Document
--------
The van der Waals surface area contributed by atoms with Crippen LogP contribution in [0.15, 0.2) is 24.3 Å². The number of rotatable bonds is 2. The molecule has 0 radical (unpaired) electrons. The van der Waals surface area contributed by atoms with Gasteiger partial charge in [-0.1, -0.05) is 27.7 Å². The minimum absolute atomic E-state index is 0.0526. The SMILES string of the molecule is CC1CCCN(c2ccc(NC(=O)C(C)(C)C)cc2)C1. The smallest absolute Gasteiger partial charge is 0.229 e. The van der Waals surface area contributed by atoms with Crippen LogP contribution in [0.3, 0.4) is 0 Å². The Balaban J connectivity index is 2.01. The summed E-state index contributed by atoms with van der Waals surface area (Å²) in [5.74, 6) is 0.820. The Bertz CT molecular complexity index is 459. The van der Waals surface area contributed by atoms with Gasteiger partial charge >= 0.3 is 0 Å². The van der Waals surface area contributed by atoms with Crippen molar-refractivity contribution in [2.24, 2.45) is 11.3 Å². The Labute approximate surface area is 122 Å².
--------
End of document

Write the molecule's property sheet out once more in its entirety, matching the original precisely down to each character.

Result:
The van der Waals surface area contributed by atoms with Crippen LogP contribution in [0.15, 0.2) is 24.3 Å². The number of rotatable bonds is 2. The molecule has 0 radical (unpaired) electrons. The van der Waals surface area contributed by atoms with Gasteiger partial charge in [-0.1, -0.05) is 27.7 Å². The minimum absolute atomic E-state index is 0.0526. The SMILES string of the molecule is CC1CCCN(c2ccc(NC(=O)C(C)(C)C)cc2)C1. The smallest absolute Gasteiger partial charge is 0.229 e. The van der Waals surface area contributed by atoms with Crippen LogP contribution in [0.3, 0.4) is 0 Å². The Balaban J connectivity index is 2.01. The summed E-state index contributed by atoms with van der Waals surface area (Å²) in [5.74, 6) is 0.820. The Bertz CT molecular complexity index is 459. The van der Waals surface area contributed by atoms with Gasteiger partial charge >= 0.3 is 0 Å². The van der Waals surface area contributed by atoms with Crippen molar-refractivity contribution in [2.24, 2.45) is 11.3 Å². The Labute approximate surface area is 122 Å².